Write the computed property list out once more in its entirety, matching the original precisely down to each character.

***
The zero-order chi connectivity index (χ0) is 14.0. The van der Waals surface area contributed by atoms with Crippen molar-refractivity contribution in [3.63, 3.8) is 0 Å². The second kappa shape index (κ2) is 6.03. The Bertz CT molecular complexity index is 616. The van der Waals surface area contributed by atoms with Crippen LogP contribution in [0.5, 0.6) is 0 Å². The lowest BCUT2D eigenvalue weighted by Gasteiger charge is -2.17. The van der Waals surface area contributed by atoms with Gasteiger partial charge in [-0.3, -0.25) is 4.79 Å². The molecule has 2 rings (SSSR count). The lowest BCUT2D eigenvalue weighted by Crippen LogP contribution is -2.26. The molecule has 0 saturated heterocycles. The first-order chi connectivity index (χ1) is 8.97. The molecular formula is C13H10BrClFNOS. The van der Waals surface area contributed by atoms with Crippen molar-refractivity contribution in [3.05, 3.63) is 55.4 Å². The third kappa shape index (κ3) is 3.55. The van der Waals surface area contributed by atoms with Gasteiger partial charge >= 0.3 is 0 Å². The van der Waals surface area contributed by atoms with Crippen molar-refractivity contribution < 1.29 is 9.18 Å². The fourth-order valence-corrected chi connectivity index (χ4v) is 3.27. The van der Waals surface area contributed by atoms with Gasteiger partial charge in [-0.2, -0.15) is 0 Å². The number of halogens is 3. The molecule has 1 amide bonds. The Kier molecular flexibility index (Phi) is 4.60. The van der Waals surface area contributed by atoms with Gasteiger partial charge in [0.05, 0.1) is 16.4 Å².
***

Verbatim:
The zero-order chi connectivity index (χ0) is 14.0. The van der Waals surface area contributed by atoms with Crippen molar-refractivity contribution in [3.63, 3.8) is 0 Å². The second kappa shape index (κ2) is 6.03. The Bertz CT molecular complexity index is 616. The van der Waals surface area contributed by atoms with Crippen LogP contribution in [0.5, 0.6) is 0 Å². The lowest BCUT2D eigenvalue weighted by Gasteiger charge is -2.17. The van der Waals surface area contributed by atoms with Gasteiger partial charge in [-0.3, -0.25) is 4.79 Å². The molecule has 2 rings (SSSR count). The lowest BCUT2D eigenvalue weighted by Crippen LogP contribution is -2.26. The molecule has 0 saturated heterocycles. The first-order chi connectivity index (χ1) is 8.97. The molecular formula is C13H10BrClFNOS. The van der Waals surface area contributed by atoms with Crippen molar-refractivity contribution in [3.05, 3.63) is 55.4 Å². The third kappa shape index (κ3) is 3.55. The van der Waals surface area contributed by atoms with Gasteiger partial charge >= 0.3 is 0 Å². The van der Waals surface area contributed by atoms with Crippen molar-refractivity contribution < 1.29 is 9.18 Å². The fourth-order valence-corrected chi connectivity index (χ4v) is 3.27. The van der Waals surface area contributed by atoms with Gasteiger partial charge in [-0.2, -0.15) is 0 Å². The number of halogens is 3. The molecule has 1 amide bonds. The Kier molecular flexibility index (Phi) is 4.60. The van der Waals surface area contributed by atoms with Gasteiger partial charge in [0.05, 0.1) is 16.4 Å².